Country Queer

Lifting up LGBTQ+ voices in country and Americana.

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Shining Light Through a Dark Flight: Gauthier, Harris & Tasjan Headline Refugee Fundraiser, 12/14

By Christopher Treacy

Refugees often flee in darkness and danger.
They can use an assist.
Lanterns, meanwhile, provide light.

It’s a simple metaphor for a complicated problem. Dually based out of New York and Washington, the Women’s Refugee Commission (WRC) defines itself as being, ‘…on the front lines in protecting the rights and lives of women and children fleeing danger and crisis.’ Reproductive rights and freedom of sexual and/or gender identity play a significant role in refugee populations, making the WRC an extremely worthy benefactor of queer fundraising.

Enter The Lantern Tour.

A recurring series of annual live concert events staged to benefit the WRC that began in 2018, the 2022 Nashville edition of the Lantern Tour, to be held at City Winery on December 14, is definitely of special interest to fans of Country Queer. The show is nothing short of a queer tour de force: Aaron Lee Tasjan, Mary Gauthier, Becca Mancari, Jaimee Harris, Madeleine Kelson, and Lila Blue will bring the queer with a capital Q, while allies Ruby Amanfu and SistaStrings up the ante as unflinching allies with their unstoppable talent. And there’ll be special guests (though we must maintain the element of surprise).


A Honky-Tonk of Our Own

CQ readers definitely do not want to miss this show, and they don’t have to: for those unable to attend in-person, livestream tickets are available through the Mandolin Box Office, and they’re mighty affordable at $15.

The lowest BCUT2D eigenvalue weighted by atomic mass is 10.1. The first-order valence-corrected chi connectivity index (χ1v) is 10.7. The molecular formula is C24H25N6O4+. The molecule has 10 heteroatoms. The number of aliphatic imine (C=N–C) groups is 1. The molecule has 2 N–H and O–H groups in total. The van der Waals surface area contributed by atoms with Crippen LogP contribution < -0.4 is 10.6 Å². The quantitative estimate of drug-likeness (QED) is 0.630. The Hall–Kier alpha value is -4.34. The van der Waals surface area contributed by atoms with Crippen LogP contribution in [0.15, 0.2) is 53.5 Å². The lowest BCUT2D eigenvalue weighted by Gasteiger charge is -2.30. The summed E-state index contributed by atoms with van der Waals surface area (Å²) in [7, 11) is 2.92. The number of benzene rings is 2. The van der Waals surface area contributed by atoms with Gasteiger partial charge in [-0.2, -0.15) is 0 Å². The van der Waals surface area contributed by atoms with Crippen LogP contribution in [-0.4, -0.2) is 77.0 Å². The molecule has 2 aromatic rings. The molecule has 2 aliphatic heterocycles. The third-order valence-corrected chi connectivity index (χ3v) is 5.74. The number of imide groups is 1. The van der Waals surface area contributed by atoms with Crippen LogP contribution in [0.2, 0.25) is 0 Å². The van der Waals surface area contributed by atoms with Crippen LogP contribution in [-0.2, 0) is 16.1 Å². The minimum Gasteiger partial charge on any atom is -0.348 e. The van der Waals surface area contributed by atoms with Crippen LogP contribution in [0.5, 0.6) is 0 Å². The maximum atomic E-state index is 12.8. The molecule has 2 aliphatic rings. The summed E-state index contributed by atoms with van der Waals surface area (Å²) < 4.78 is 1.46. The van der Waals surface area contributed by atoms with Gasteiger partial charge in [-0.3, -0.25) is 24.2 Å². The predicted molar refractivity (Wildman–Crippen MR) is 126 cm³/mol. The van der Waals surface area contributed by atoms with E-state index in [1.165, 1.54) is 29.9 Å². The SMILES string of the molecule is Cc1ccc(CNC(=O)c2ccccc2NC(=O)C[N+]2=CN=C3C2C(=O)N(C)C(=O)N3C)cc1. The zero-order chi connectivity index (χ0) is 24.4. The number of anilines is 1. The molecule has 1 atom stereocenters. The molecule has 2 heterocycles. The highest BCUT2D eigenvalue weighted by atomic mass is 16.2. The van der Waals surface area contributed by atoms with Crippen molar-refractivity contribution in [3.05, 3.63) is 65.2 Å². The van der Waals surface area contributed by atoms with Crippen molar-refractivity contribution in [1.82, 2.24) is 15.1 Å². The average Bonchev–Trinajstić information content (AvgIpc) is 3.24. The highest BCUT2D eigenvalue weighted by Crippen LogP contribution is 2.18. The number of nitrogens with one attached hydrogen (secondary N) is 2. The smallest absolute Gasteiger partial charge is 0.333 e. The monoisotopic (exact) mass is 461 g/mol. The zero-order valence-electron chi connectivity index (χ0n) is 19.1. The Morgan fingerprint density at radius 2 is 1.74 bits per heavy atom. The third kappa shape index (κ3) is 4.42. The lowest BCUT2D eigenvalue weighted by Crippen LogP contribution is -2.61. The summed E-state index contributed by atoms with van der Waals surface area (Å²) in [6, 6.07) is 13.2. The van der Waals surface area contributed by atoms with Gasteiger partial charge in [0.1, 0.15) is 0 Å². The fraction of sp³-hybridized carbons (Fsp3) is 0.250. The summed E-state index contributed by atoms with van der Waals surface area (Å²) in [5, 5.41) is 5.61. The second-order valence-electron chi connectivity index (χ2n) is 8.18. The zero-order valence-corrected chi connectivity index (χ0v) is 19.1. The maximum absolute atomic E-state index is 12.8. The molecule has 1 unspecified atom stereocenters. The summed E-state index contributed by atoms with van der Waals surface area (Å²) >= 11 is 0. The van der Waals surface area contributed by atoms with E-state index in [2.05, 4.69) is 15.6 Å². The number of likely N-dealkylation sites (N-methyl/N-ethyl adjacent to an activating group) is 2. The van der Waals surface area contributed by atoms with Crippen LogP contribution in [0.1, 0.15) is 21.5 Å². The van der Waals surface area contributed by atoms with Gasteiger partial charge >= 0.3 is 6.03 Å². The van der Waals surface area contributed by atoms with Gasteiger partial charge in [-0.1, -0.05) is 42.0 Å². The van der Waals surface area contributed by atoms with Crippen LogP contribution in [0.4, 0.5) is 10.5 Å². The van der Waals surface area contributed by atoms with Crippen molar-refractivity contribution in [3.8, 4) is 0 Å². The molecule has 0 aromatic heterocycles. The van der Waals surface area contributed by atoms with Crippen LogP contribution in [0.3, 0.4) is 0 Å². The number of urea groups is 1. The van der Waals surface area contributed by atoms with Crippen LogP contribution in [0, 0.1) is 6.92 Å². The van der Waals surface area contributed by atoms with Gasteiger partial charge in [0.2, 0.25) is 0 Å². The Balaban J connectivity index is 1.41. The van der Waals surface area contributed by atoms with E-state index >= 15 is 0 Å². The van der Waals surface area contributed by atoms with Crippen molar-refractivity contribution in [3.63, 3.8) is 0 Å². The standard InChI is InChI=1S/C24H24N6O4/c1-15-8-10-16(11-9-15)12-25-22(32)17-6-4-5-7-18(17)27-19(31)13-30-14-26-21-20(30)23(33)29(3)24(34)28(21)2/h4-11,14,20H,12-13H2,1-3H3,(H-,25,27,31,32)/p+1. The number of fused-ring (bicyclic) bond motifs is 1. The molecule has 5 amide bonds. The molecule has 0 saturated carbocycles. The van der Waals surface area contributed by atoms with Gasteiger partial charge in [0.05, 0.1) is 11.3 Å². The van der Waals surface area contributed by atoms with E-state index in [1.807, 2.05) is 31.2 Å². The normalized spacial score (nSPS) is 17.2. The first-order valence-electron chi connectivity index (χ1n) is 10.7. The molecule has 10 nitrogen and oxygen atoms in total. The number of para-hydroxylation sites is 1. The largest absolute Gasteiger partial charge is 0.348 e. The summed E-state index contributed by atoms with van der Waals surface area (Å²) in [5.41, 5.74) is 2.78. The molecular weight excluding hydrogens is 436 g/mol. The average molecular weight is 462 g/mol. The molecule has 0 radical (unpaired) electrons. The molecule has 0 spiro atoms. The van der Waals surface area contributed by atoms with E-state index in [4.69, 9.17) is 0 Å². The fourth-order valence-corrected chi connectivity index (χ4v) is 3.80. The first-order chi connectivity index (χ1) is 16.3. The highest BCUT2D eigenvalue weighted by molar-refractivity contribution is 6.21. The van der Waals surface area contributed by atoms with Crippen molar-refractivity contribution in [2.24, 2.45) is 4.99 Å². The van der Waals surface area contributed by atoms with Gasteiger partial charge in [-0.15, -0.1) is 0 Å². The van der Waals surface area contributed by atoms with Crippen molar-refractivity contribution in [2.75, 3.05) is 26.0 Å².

“As a person who identifies as queer, I want to do all I can to help those who are moving through the world with far less privilege than I,” Jaimee Harris told us, currently on the eve of releasing a new concept album, Boomerang Town, which wrestles with themes of small town identity and the desire to transcend the demons that keep some of us stuck. While refugees are often in imminent danger, it’s not a stretch to see the topical overlap. “I often address the experience of being an outsider, feeling unwanted, and searching for a place to belong in my songs,” she added.

“I am a huge supporter of LGBTQ+ rights, and the thought of being a queer refugee is simply terrifying,” Mary Gauthier told us with her signature frankness, cutting right to the heart of the matter.

The implications in both artists’ statements drive home a significant truth: especially given the political climate here in the United States, we may be worried about the rights we’ve fought for in this country, and quite justifiably so. But we are drenched in freedom compared with other populations. It’s an unsettling reality check, imagining how the lifestlyes that we take for granted would be impacted under the rule of a different political system. And there are hoards of people, women especially, struggling to liberate themselves from systems that attempt to regulate their choices. They need our help.